As the price of grid power rises, solar’s financials are winning over more Australian companies.
Originally published in the Australian Financial Review.
During the past two years, volumes in Australia’s solar photovoltaic market have grown at a steady pace, in part because of a surge in demand from companies in NSW, Queensland and Victoria.
Commercial solar is now estimated to makeup a third of the nation’s total solar PV market. As prices for solar fall and grid-power prices increase, financial outcomes from solar have received a significant boost. This has led many businesses to move solar from an “agenda item” to action.
Cost savings are largely driven by the amount of power that a business does not need to draw from the grid. In addition, the Renewable Energy Target(RET) mechanism creates further returns for businesses with solar power, by creating a market for the carbon offset. In smaller systems this can account for more than 40 per cent of the up-front cost, while on larger solar power systems this market is paying around 8¢ per kilowatt hour of renewable energy generated.
“The combined returns can create payback periods of below three years in certain regions – an amazing result on a long-term generation asset producing power for over 25 years,” says David Naismith, executive general manager for commercial, industrial and government at Solgen Energy Group, which provides turnkey solar power systems for the commercial and industrial sector.
Solgen’s major projects across Australia include shopping centres for property groups, Adelaide Airport, a nationwide rollout for NBN, and several multi-site projects for large corporates.
Government incentives can count for more than 4 per cent of the upfront cost of a system under 100 kilowatts. However, this incentive provided under the RET is beginning to unwind and will continue to diminish until 2030.
For larger scale systems, owners are able to receive certificates for the renewable energy they generate. The certificate value is market-based and in the current market this can almost double the returns from large solar power systems.
For early adopters, this was a key consideration. However, the business case for solar is the key driver now with green credentials an added benefit. An example of this is the rapid uptake of solar in industrial property, particularly in the construction phase where meeting green building objectives is a key consideration. Underpinning this is the fact that there are now many large corporate tenants who will not occupy buildings that fall short of certain green building ratings.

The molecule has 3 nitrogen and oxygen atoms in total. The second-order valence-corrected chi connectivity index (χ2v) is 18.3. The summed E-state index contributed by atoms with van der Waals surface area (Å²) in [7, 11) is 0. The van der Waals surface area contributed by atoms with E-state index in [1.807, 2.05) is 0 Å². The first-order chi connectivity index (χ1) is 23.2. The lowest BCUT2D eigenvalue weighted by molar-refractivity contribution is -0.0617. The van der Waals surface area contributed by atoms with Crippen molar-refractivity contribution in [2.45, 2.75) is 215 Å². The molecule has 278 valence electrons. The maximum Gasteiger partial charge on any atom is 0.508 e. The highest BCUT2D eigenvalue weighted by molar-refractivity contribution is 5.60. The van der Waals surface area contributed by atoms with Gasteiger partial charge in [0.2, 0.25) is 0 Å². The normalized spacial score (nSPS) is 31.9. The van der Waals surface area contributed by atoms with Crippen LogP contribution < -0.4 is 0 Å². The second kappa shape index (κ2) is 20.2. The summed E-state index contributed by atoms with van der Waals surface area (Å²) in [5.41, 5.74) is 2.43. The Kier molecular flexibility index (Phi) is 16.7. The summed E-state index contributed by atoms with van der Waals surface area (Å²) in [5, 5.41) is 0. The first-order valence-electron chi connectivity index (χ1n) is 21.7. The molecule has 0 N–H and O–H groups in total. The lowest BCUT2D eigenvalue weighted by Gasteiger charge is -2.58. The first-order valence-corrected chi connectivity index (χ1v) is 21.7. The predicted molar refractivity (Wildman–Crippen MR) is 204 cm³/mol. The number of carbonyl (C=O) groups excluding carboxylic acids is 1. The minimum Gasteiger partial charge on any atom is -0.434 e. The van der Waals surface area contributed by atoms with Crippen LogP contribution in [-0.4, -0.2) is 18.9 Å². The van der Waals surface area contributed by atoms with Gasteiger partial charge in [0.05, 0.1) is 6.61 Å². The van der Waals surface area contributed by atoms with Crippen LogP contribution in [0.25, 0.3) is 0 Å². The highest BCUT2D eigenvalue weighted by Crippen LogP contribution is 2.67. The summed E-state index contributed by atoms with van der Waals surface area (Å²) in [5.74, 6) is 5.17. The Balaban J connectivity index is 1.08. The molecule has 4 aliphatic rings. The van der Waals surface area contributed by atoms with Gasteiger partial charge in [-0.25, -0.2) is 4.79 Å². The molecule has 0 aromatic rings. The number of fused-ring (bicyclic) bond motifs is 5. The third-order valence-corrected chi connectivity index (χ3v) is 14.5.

“Ultimately, solar provides a competitive edge in attracting and retaining key tenants and the benefits become a lot broader than just financial savings alone,” Mr Naismith says.
The primary government policy affecting solar development in Australia is the RET. This policy set a target number of mega-watt hours required from renewable energy by 2020. In the same way, fossil fuel is heavily subsidised: the RET effectively creates a mechanism allowing users of fossil fuels to offset that use through payments under the RET.
These payments are managed through a market mechanism in the form of Renewable Energy Certificate trading. As demand for Renewable Energy Certificates increases, their price also goes up, making it more attractive to go solar.
As output of renewable energy gets closer to the target, the price of certificates should normalise as the support mechanism is no longer required. When this happens, renewables will begin to be deployed without support from the RET. The policy is expected to unwind completely by 2030.
In recent years, rising grid energy prices and falling cost of components have meant financial returns have gradually become strong enough for businesses to see it makes economic sense for them.
“Our clients want to see the financials stack up without too much reliance on government policy. In turn this is driving significant growth in the sector,” Mr Naismith says.
At present, power can be delivered at around 6 cents per kilowatt hour from solar over a 20-year period. If, for instance, 20 per cent of a shopping centre’s requirements can be delivered at this rate, then the owners are reassured that they’ve manage to hedge 20 per cent of their energy costs at a low rate.
For businesses, solar works best as part of an energy mix, so as to ensure a reliable power supply. Solgen underlines the case for adopting solar by providing a power production warranty. Under this, if the system does not deliver the agreed amount of power over a year, the company will reimburse the client for the power that wasn’t generated.
In the past few years, technology advances have driven significant reductions in price, resulting in barriers to purchase gradually falling away. This has been key to placing solar on a level playing field with grid power.
“We have gone from an industry that wasn’t really solving a problem other than green credentials to one that is becoming a critical part of any business’ energy mix,” Mr Naismith says.